"But time has passed, and in that time the Christian world has revealed itself as morally bankrupt and politically unstable. The Tunisians were quite right in 1956 - and it was a very significant moment in Western (and African) history - when they countered the French justification for remaining in North Africa with the question "Are the French ready for self-government?" Again, the terms "civilized" and "Christian" begin to have a very strange ring, particularly in the ears of those who have been judged to be neither civilized nor Christian, when a Christian nation surrenders to a foul and violent orgy, as Germany did during the Third Reich. For the crime of their ancestry, millions of people in the middle of the twentieth century, and in the heart of Europe - God's citadel - were sent to a death so calculated, so hideous, and so prolonged that no age before this enlightened one had been able to imagine it, much less achieve and record it."

Pages 91-92
"Behind what we think of as the Russian menace lies what we do not wish to face, and what white Americans do not face when they regard a Negro: reality - the fact that life is tragic. Life is tragic simply because the earth turns and the sun inexorably rises and sets, and one day, for each of us, the sun will go down for the last, last time. Perhaps the whole root of our trouble, the human trouble, is that we will sacrifice all the beauty of our lives, will imprison ourselves in totems, taboos, crosses, blood sacrifices, steeples, mosques, races, armies, flags, nations, in order to deny the fact of death, which is the only fact we have. It seems to me that one ought to rejoice in the fact of death - ought to decide, indeed, to earn one's death by confronting with passion the conundrum of life. One is responsible to life: It is the small beacon in that terrifying darkness from which we come and to which we shall return. One must negotiate this passage as nobly as possible, for the sake of those who are coming after us."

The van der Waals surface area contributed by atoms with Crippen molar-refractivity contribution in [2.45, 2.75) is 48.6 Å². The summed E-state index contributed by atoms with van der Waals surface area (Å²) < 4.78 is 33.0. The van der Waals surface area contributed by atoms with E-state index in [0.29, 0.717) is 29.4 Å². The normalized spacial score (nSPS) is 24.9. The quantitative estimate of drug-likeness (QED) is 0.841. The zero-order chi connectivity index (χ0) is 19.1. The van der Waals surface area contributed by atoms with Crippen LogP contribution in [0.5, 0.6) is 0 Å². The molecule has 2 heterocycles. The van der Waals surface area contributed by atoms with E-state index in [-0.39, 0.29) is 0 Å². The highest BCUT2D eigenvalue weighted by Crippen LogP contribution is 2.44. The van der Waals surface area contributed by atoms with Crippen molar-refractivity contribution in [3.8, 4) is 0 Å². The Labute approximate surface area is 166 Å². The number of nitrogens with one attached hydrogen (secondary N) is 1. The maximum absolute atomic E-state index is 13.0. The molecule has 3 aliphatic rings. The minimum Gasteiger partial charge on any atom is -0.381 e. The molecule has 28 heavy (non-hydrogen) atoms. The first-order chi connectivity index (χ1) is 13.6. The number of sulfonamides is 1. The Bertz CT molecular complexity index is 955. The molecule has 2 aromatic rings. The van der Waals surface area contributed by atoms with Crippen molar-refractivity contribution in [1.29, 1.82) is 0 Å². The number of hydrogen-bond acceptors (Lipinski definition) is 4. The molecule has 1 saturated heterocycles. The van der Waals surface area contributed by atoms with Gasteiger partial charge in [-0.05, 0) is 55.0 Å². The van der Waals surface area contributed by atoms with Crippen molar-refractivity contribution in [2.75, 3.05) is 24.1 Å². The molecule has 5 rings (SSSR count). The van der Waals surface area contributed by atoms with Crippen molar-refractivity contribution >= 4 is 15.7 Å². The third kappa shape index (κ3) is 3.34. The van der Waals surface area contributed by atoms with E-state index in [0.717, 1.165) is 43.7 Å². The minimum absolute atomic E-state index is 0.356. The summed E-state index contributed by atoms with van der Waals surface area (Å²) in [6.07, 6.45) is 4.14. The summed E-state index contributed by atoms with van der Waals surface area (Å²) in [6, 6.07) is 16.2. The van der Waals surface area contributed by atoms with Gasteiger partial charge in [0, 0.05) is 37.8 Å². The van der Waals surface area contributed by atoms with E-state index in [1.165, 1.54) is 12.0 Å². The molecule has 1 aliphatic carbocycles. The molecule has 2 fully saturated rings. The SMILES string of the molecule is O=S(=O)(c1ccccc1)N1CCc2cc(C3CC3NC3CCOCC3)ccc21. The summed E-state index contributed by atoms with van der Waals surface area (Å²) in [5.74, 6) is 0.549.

Pages 93-94
"What it comes to is that if we, who can scarcely be considered a white nation, persist in thinking of ourselves as one, we condemn ourselves, with the truly white nations, to sterility and decay, whereas if we could accept ourselves as we are, we might bring new life to the Western achievements, and transform them. The price of this transformation is the unconditional freedom of the Negro; it is not too much to say that he, who has been so long rejected, must now be embraced, and at no matter what psychic or social risk. He is the key figure in his country, and the American future is precisely as bright or as dark as his. And the Negro recognizes this, in a negative way. Hence the question: Do I really want to be integrated into a burning house?"

Didn't know that Baldwin was friends with Malcolm. Very cool.